"He is obviously sick. He looks like to me he is sick, and based on what this gentleman here has told me, and further the remarks made out in the courtroom when the defendant was brought in — he says he has another witness and I have asked him to give me his name and I can't make heads or tails out of what he is saying. I asked Mr. Cummings who knew the man in January in Texas to talk to him to see if he could decide what he was saying — I couldn't communicate with him and Mr. Cummings couldn't either. And I would like for him to tell the Court."
After hearing from Cummings, from the United States Attorney, and from Welsh's counsel, the district court denied the motion for continuance.
The motion for continuance invoked the sound discretion of the trial court.4 Under all of the circumstances, including the recent finding at the Springfield Medical Center that Welsh was mentally competent to assist in his own defense, the district court acted well within the bounds of its discretion in denying the motion for continuance.
On October 2, a week before the trial, Welsh's counsel, acting under the pertinent rule,5 moved the court to order subpoenas issued for five witnesses. The court complied as to one, the alibi witness Mr. Cummings, but refused compliance as to the other four. As to two of the requested witnesses, we think the court's refusal was clearly proper, and we comment briefly on the other two.
Paragraph 3 of the motion asked for a subpoena to Dr. Ewing as follows:
"3. Doctor John S. Ewing, Jr., 1456 Springhill Avenue, Mobile, Alabama, who will testify that the Defendant was mentally incompetent at the time he was alleged to have committed the crime for which he was charged."
In refusing that request, the court said:
"With reference to paragraph # 3, the report to the Court by Dr. Ewing does not indicate he will testify the defendant was mentally incompetent at the time * * * alleged * * * committed the crime, and the Court denies this request on the basis of lack of probable cause that the doctor would testify as petitioner claims."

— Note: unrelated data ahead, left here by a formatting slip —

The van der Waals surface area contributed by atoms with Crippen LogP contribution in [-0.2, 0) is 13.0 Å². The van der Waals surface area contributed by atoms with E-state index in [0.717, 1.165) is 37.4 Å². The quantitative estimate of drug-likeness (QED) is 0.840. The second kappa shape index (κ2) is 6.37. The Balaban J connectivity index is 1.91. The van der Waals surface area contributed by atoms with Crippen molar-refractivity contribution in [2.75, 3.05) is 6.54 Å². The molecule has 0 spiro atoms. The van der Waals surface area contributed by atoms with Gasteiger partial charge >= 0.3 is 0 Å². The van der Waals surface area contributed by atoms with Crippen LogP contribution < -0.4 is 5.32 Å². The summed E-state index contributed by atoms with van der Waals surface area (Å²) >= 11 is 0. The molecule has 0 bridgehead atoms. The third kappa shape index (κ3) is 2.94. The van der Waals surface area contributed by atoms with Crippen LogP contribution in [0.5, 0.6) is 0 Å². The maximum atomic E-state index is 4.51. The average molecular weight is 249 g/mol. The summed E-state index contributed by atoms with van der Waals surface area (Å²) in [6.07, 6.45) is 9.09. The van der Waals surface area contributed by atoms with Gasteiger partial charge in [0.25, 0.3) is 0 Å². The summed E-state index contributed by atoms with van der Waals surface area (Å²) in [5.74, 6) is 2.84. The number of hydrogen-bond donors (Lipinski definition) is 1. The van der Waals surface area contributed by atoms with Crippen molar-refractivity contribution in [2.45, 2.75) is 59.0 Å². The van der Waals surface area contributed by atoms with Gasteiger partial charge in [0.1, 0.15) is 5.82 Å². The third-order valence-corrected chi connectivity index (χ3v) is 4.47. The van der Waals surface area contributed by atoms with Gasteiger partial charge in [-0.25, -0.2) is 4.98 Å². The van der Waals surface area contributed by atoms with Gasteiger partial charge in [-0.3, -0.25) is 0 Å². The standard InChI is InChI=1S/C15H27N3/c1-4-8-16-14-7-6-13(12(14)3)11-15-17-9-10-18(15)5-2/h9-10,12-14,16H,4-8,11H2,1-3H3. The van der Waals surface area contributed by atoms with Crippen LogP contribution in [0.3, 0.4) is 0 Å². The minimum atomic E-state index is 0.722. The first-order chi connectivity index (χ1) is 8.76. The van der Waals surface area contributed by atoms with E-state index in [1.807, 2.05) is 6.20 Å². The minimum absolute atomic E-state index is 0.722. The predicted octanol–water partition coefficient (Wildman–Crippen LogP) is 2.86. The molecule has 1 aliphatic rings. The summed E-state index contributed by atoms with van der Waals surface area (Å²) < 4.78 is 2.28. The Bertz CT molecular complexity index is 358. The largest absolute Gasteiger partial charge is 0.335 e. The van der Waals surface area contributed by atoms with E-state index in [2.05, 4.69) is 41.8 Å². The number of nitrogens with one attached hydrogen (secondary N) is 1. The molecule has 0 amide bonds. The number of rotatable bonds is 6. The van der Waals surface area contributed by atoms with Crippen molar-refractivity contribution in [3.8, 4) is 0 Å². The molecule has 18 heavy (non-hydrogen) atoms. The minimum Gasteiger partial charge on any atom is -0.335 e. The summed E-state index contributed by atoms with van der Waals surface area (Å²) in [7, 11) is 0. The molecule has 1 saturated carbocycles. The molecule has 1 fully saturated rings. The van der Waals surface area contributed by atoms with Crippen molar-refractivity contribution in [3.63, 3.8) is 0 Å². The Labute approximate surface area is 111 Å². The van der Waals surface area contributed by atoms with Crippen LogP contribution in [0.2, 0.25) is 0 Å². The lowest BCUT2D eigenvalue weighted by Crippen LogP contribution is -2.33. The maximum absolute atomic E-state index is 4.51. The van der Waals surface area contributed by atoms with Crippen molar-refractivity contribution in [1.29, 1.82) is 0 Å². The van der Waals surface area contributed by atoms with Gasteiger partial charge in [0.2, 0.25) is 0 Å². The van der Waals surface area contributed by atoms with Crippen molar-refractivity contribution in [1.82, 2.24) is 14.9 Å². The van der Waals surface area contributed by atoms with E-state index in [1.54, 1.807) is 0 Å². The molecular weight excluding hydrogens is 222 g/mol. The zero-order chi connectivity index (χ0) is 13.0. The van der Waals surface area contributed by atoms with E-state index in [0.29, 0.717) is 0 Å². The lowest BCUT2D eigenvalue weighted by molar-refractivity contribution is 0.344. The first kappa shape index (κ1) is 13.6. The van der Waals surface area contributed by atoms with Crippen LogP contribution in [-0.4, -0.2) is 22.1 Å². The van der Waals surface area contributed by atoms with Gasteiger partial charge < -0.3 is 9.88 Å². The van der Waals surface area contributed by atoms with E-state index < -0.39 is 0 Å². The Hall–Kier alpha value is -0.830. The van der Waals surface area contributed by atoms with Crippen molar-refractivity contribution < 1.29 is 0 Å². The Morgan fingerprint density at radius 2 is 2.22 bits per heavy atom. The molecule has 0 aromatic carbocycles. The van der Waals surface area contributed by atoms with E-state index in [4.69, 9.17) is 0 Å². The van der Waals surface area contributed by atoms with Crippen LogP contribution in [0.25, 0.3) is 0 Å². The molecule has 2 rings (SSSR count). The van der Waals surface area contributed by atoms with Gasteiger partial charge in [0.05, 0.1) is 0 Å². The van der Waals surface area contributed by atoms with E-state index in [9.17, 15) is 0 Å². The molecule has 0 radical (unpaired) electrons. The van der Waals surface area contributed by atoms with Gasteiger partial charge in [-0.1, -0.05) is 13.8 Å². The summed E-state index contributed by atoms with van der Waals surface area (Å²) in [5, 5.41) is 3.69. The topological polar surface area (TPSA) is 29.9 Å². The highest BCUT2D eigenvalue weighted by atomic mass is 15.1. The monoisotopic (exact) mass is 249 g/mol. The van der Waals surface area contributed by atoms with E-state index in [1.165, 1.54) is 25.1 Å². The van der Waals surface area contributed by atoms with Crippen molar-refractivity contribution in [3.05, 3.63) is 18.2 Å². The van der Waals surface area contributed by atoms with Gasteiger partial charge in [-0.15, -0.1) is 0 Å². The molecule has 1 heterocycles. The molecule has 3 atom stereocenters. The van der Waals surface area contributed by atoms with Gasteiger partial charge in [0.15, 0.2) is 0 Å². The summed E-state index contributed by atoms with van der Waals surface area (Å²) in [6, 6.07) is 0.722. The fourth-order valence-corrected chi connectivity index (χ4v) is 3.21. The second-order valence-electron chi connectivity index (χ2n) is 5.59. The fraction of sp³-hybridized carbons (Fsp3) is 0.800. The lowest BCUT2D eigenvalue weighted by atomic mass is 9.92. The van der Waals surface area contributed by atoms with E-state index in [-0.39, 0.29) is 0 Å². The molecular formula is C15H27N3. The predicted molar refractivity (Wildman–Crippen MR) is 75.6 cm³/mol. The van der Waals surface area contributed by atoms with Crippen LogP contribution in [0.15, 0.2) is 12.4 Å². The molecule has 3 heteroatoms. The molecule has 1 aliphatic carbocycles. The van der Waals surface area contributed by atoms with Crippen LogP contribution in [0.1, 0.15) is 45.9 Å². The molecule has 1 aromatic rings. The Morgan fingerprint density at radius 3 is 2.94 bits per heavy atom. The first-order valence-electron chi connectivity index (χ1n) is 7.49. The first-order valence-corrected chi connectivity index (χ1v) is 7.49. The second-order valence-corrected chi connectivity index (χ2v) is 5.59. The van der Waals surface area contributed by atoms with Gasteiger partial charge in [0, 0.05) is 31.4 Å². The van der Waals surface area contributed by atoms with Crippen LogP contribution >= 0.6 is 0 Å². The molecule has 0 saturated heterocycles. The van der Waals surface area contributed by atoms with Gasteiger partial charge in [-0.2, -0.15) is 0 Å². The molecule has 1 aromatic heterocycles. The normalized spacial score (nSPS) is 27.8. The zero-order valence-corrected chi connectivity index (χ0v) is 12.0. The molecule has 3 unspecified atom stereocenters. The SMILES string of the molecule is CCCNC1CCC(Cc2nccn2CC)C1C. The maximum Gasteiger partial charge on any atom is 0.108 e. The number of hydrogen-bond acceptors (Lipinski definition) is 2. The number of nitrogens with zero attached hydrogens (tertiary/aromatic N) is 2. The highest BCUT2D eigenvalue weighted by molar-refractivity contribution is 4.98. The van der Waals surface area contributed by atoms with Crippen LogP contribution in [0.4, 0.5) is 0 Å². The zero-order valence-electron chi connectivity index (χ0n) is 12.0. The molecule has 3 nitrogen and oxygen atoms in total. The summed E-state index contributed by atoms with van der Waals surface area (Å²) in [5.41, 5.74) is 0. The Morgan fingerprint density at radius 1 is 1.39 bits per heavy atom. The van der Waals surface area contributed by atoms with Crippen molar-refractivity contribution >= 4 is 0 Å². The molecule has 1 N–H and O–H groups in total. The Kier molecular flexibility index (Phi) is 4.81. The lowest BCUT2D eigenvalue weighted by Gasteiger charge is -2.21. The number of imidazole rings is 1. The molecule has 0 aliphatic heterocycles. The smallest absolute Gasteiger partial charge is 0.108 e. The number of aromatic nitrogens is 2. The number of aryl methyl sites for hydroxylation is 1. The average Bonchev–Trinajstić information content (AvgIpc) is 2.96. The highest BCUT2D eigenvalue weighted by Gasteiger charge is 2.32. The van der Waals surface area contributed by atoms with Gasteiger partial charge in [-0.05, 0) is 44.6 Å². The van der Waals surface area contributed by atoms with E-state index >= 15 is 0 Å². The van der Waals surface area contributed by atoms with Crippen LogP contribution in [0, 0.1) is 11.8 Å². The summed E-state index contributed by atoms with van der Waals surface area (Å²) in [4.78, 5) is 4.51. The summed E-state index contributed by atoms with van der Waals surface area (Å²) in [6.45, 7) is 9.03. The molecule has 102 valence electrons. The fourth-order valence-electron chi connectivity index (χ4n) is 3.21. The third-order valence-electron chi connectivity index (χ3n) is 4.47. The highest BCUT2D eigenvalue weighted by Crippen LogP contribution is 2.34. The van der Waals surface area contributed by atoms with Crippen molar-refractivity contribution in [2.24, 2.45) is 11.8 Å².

We hold that the district court erred in refusing to order that a subpoena be issued for service on Dr. Ewing. Admittedly, Welsh was unable to pay the fees of the witness. The only other requirement of the present Rule 17(b), Fed.R.Crim.P., quoted supra note 4, is "a satisfactory showing * * * that the presence of the witness is necessary to an adequate defense." The showing must be "satisfactory" to the district court, which means that the district court exercises a broad discretion in granting or denying a motion for the issuance of a subpoena made by a defendant financially unable to pay the fees of the witness.6 The abuse of process so often encountered emphasizes the necessity for such discretion. Clearly, however, the discretion is not absolute, but is a sound judicial discretion subject to review on appeal.7
The breadth of the discretion to be exercised by the trial court under Rule 17(b) is considerably narrowed by two constitutional rights of the defendant: (1) the Sixth Amendment right "to have compulsory process for obtaining witnesses in his favor";8 and (2) the Fifth Amendment right to protection against unreasonable discrimination which means that, as between those financially able and those financially unable to pay the fees of the witness, there should be no more discrimination than is necessary to protect against abuse of process.9 We agree with the test prescribed by the D.C. Circuit that,